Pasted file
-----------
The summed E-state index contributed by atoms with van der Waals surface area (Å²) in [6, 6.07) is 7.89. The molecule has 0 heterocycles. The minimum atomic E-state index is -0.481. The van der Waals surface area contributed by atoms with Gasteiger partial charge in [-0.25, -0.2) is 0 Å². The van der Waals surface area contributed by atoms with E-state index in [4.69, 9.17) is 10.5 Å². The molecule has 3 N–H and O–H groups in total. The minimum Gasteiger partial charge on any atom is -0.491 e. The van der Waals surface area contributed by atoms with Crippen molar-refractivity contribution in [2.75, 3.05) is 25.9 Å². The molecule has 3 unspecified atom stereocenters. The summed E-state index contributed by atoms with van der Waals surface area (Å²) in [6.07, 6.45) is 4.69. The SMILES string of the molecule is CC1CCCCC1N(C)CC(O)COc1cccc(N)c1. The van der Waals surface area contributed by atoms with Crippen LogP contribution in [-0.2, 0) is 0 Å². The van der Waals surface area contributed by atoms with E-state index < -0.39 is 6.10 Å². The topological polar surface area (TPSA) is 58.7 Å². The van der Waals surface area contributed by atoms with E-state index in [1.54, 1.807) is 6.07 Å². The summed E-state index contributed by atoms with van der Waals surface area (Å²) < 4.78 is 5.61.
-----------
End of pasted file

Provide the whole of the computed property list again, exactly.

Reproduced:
The summed E-state index contributed by atoms with van der Waals surface area (Å²) in [6, 6.07) is 7.89. The molecule has 0 heterocycles. The minimum atomic E-state index is -0.481. The van der Waals surface area contributed by atoms with Gasteiger partial charge in [-0.25, -0.2) is 0 Å². The van der Waals surface area contributed by atoms with E-state index in [4.69, 9.17) is 10.5 Å². The molecule has 3 N–H and O–H groups in total. The minimum Gasteiger partial charge on any atom is -0.491 e. The van der Waals surface area contributed by atoms with Crippen molar-refractivity contribution in [2.75, 3.05) is 25.9 Å². The molecule has 3 unspecified atom stereocenters. The summed E-state index contributed by atoms with van der Waals surface area (Å²) in [6.07, 6.45) is 4.69. The SMILES string of the molecule is CC1CCCCC1N(C)CC(O)COc1cccc(N)c1. The van der Waals surface area contributed by atoms with Crippen LogP contribution in [-0.2, 0) is 0 Å². The van der Waals surface area contributed by atoms with E-state index < -0.39 is 6.10 Å². The topological polar surface area (TPSA) is 58.7 Å². The van der Waals surface area contributed by atoms with E-state index in [1.54, 1.807) is 6.07 Å². The summed E-state index contributed by atoms with van der Waals surface area (Å²) < 4.78 is 5.61.